As well as that issue, getting across the board isn't necessarily the problem. All the opponent needs is to sit a troops unit on the objective and, unless you can kill it to a man (or beast) (since morale issues are laughable for most races) you can't claim that objective. If that defending unit holds out only 1 turn and your opponent sees such a prime chance to stuff up your objectives hand (objectives are open) you can bet the units you had planned to capture the objective with will be shot badly, and those defending troops will probably be reinforced.
Compare this with someone who draws 3 of 'Capture objective X' when that X is in their own deployment zone. That's done, no questions, 3 free, easy VPs. You're unlikely to even get a chance between knowing what those cards are and him completing them where you can react and stop it.

In short: If someone has a bad draw it's easy to kick them while they're down, if someone has a good draw they'll probably go on a roll and be hard to stop.

One other change that may help would be a tetris-like 'future peak' system. Both players always have the top of their TO deck flipped, so although they can't yet achieve it both sides know what's coming.

Harwammer
27-10-2014, 12:15
The discussion seems to have moved a little towards house rules to patch TOs.

How about making it so TOs can only be claimed from turn 2? Or even TOs are only counted at the end of each game turn? These suggestions will make it so players will always have a chance to make a preemptive actions against their opponent's TOs.

The other point the discussion seems to have found traction with is objective captures; is it worth using strategies during objective deployment to try prevent either player 'getting lucky' with early capture TOs and if so how can this be done?

Vipoid
27-10-2014, 13:41
How about making it so TOs can only be claimed from turn 2?

Makes little difference, I fear.


Or even TOs are only counted at the end of each game turn?

This could help, but it doesn't fix the underlying issue - claiming objectives in the enemy deployment zone is always going to be harder than claiming ones in your own zone.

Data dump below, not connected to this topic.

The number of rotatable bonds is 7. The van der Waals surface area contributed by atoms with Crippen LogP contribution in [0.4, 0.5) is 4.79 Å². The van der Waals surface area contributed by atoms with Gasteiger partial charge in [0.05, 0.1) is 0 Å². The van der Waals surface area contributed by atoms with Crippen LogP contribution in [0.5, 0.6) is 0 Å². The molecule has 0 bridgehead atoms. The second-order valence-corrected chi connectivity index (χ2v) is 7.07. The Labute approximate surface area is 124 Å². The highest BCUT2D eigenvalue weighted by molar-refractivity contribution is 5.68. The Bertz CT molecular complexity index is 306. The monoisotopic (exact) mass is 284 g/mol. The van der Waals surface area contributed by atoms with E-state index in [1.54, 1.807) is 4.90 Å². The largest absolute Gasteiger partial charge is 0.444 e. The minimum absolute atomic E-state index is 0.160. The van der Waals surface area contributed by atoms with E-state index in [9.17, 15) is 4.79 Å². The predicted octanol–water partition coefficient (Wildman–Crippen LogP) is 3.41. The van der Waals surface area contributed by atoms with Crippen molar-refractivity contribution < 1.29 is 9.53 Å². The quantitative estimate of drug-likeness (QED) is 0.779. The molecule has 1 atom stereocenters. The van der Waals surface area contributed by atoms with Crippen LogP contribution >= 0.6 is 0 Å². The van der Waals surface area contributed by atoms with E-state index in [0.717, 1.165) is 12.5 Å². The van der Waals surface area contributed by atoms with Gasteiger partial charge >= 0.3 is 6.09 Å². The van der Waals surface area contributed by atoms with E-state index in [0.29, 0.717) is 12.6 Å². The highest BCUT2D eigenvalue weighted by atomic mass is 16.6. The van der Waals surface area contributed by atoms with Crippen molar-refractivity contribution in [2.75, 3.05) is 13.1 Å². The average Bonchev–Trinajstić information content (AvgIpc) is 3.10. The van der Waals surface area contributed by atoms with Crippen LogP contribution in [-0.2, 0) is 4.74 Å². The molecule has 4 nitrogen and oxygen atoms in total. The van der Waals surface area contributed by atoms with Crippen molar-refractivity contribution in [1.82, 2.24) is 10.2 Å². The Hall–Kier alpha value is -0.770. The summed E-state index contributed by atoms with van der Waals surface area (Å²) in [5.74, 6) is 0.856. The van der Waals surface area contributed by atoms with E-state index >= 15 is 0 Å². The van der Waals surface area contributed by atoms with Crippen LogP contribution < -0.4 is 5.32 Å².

I believe, as someone mentioned above, the game should give higher rewards for capturing objectives in the enemy deployment zone. So, greater difficulty yields greater VPs.

Also, I think there needs to be a way for players to catch up in terms of cards. As it stands, it's too easy for one person to start with 3 easy cards, and just cycle through them - whilst the opponent is stuck with maybe one usable card.

I'm not sure that it's the best solution, but I quite like the mission where you can only get cards by holding objectives - so you're rewarded for controlling the battlefield.

Avian
27-10-2014, 14:01
Claiming objectives only from turn 2 is done in That Other Game, but then objectives are shared and placed symmetrically, so you don't have the situation where one player gets lucky with the placement of them.

I would think that when objectives are not symmetrical, they should either be worth different amounts of points, or you should only see who holds them at the end of the game. That's what I did with my scenario generator for FB and that's worked quite well. We did have some Dwarf players complain that they'd be sometimes required to claim objectives in the opponent's DZ, but if they had 6 turns to get there it could absolutely be done.


(I'd also throw away all cards that are dependant on what the opponent has in his army.)

Spiney Norman
27-10-2014, 14:09
(I'd also throw away all cards that are dependant on what the opponent has in his army.)

Add to that all objectives that are dependent on what you have in your army when some armies have no access to the necessary unit (specifically thinking of the cast-a-psychic-power card).

Avian
27-10-2014, 14:29
Those too.

I guess the moral lesson is that game designers should not use D6|6 tables because coming up with 36 different objectives is too difficult and you end up with a bunch of ones that are far less thought out than the rest. 12 is a good number.

R.D.
27-10-2014, 15:36
The majority of the time, the cards I draw are some variation on 'capture objective X' or 'kill stuff'. Not always immediately achievable, but unless it's completely unattainable not always a problem. Same with my opponent. The bulk of the cards are objective ones, so it's rare anyone gets stuck with all truly bad ones.

Still Standing
27-10-2014, 15:44
As well as those suggestions already mentioned, how doubling the number of cards drawn, but having a communial pool, rather than a pool per player? It's not a complete solution, and will still cause issues at times, but it will give a greater range of cards to draw from.

Azulthar
28-10-2014, 10:03
I feel this is very much a mindset problem. If you play with a focus on "these random cards are going to hurt me", then you'll notice each and every one.

We play with TOs exclusively, but it's never the random cards that are discussed as good or bad luck after a battle. It's the Great Unclean One that rolled double 6s on his instability test, or the Landraider that got shot down by a single shot (6 to penetrate, 6+1 for damage). This happening in the first turn has a lot more impact than drawing poor cards.